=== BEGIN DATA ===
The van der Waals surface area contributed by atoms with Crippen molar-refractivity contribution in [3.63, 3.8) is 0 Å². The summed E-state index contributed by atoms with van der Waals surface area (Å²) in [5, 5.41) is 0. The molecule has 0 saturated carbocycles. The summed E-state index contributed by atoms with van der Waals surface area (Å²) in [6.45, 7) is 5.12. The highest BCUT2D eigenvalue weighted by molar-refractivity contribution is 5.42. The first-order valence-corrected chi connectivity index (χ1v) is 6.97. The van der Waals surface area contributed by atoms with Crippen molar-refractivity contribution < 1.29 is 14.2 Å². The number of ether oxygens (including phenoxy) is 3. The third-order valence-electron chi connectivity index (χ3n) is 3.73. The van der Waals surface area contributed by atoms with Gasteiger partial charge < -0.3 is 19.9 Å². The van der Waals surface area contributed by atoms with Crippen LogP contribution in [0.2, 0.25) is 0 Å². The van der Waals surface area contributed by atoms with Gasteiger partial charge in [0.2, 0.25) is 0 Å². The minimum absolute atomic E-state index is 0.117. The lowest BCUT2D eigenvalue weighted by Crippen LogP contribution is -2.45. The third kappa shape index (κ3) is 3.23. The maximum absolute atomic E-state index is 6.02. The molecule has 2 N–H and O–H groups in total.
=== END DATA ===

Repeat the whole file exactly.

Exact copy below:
The van der Waals surface area contributed by atoms with Crippen molar-refractivity contribution in [3.63, 3.8) is 0 Å². The summed E-state index contributed by atoms with van der Waals surface area (Å²) in [5, 5.41) is 0. The molecule has 0 saturated carbocycles. The summed E-state index contributed by atoms with van der Waals surface area (Å²) in [6.45, 7) is 5.12. The highest BCUT2D eigenvalue weighted by molar-refractivity contribution is 5.42. The first-order valence-corrected chi connectivity index (χ1v) is 6.97. The van der Waals surface area contributed by atoms with Crippen molar-refractivity contribution < 1.29 is 14.2 Å². The number of ether oxygens (including phenoxy) is 3. The third-order valence-electron chi connectivity index (χ3n) is 3.73. The van der Waals surface area contributed by atoms with Gasteiger partial charge < -0.3 is 19.9 Å². The van der Waals surface area contributed by atoms with Crippen LogP contribution in [0.2, 0.25) is 0 Å². The van der Waals surface area contributed by atoms with Gasteiger partial charge in [0.2, 0.25) is 0 Å². The minimum absolute atomic E-state index is 0.117. The lowest BCUT2D eigenvalue weighted by Crippen LogP contribution is -2.45. The third kappa shape index (κ3) is 3.23. The maximum absolute atomic E-state index is 6.02. The molecule has 2 N–H and O–H groups in total.